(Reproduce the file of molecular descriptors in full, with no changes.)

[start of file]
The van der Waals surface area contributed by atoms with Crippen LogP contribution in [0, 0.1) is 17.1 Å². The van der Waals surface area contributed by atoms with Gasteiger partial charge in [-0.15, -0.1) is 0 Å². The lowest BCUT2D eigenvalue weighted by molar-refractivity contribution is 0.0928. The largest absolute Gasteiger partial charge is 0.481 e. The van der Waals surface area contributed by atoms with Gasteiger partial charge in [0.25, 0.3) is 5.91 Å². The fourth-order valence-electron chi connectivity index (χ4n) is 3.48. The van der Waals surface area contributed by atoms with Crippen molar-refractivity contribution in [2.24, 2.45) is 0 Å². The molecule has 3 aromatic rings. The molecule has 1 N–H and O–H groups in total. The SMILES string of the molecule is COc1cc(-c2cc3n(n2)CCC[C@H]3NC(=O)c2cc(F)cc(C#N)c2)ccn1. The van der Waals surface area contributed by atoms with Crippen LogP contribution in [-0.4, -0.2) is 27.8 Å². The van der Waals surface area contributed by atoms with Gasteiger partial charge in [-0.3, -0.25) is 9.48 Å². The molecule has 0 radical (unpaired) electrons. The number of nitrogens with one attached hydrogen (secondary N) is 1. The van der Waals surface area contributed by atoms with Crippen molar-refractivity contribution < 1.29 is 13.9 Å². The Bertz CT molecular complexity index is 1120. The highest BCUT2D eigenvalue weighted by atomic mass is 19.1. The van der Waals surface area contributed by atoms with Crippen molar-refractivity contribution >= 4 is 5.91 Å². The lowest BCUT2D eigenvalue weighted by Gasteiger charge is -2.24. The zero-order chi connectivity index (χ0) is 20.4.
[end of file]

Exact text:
The van der Waals surface area contributed by atoms with Crippen LogP contribution in [0, 0.1) is 17.1 Å². The van der Waals surface area contributed by atoms with Gasteiger partial charge in [-0.15, -0.1) is 0 Å². The lowest BCUT2D eigenvalue weighted by molar-refractivity contribution is 0.0928. The largest absolute Gasteiger partial charge is 0.481 e. The van der Waals surface area contributed by atoms with Gasteiger partial charge in [0.25, 0.3) is 5.91 Å². The fourth-order valence-electron chi connectivity index (χ4n) is 3.48. The van der Waals surface area contributed by atoms with Crippen molar-refractivity contribution in [2.24, 2.45) is 0 Å². The molecule has 3 aromatic rings. The molecule has 1 N–H and O–H groups in total. The SMILES string of the molecule is COc1cc(-c2cc3n(n2)CCC[C@H]3NC(=O)c2cc(F)cc(C#N)c2)ccn1. The van der Waals surface area contributed by atoms with Crippen LogP contribution in [-0.4, -0.2) is 27.8 Å². The van der Waals surface area contributed by atoms with Gasteiger partial charge in [-0.3, -0.25) is 9.48 Å². The molecule has 0 radical (unpaired) electrons. The number of nitrogens with one attached hydrogen (secondary N) is 1. The van der Waals surface area contributed by atoms with Crippen molar-refractivity contribution < 1.29 is 13.9 Å². The Bertz CT molecular complexity index is 1120. The highest BCUT2D eigenvalue weighted by atomic mass is 19.1. The van der Waals surface area contributed by atoms with Crippen molar-refractivity contribution >= 4 is 5.91 Å². The lowest BCUT2D eigenvalue weighted by Gasteiger charge is -2.24. The zero-order chi connectivity index (χ0) is 20.4.